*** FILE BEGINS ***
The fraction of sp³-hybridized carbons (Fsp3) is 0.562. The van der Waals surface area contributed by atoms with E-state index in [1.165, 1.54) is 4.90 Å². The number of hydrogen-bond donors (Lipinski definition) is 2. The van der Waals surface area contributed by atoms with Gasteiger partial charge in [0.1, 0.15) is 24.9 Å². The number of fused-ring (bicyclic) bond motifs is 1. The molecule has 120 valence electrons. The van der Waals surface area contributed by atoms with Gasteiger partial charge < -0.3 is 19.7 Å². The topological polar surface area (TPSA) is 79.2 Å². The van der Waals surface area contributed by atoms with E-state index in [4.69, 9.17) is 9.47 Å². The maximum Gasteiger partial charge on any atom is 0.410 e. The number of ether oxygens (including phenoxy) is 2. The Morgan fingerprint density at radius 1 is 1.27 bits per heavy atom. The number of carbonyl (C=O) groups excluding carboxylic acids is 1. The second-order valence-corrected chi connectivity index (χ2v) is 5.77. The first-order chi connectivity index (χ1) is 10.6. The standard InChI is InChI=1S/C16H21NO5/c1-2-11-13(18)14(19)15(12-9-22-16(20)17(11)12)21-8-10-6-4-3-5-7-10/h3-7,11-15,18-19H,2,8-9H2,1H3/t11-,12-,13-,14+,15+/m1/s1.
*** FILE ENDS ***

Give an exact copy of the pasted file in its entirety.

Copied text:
The fraction of sp³-hybridized carbons (Fsp3) is 0.562. The van der Waals surface area contributed by atoms with E-state index in [1.165, 1.54) is 4.90 Å². The number of hydrogen-bond donors (Lipinski definition) is 2. The van der Waals surface area contributed by atoms with Gasteiger partial charge in [0.1, 0.15) is 24.9 Å². The number of fused-ring (bicyclic) bond motifs is 1. The molecule has 120 valence electrons. The van der Waals surface area contributed by atoms with Gasteiger partial charge < -0.3 is 19.7 Å². The topological polar surface area (TPSA) is 79.2 Å². The van der Waals surface area contributed by atoms with E-state index in [4.69, 9.17) is 9.47 Å². The maximum Gasteiger partial charge on any atom is 0.410 e. The number of ether oxygens (including phenoxy) is 2. The Morgan fingerprint density at radius 1 is 1.27 bits per heavy atom. The number of carbonyl (C=O) groups excluding carboxylic acids is 1. The second-order valence-corrected chi connectivity index (χ2v) is 5.77. The first-order chi connectivity index (χ1) is 10.6. The standard InChI is InChI=1S/C16H21NO5/c1-2-11-13(18)14(19)15(12-9-22-16(20)17(11)12)21-8-10-6-4-3-5-7-10/h3-7,11-15,18-19H,2,8-9H2,1H3/t11-,12-,13-,14+,15+/m1/s1.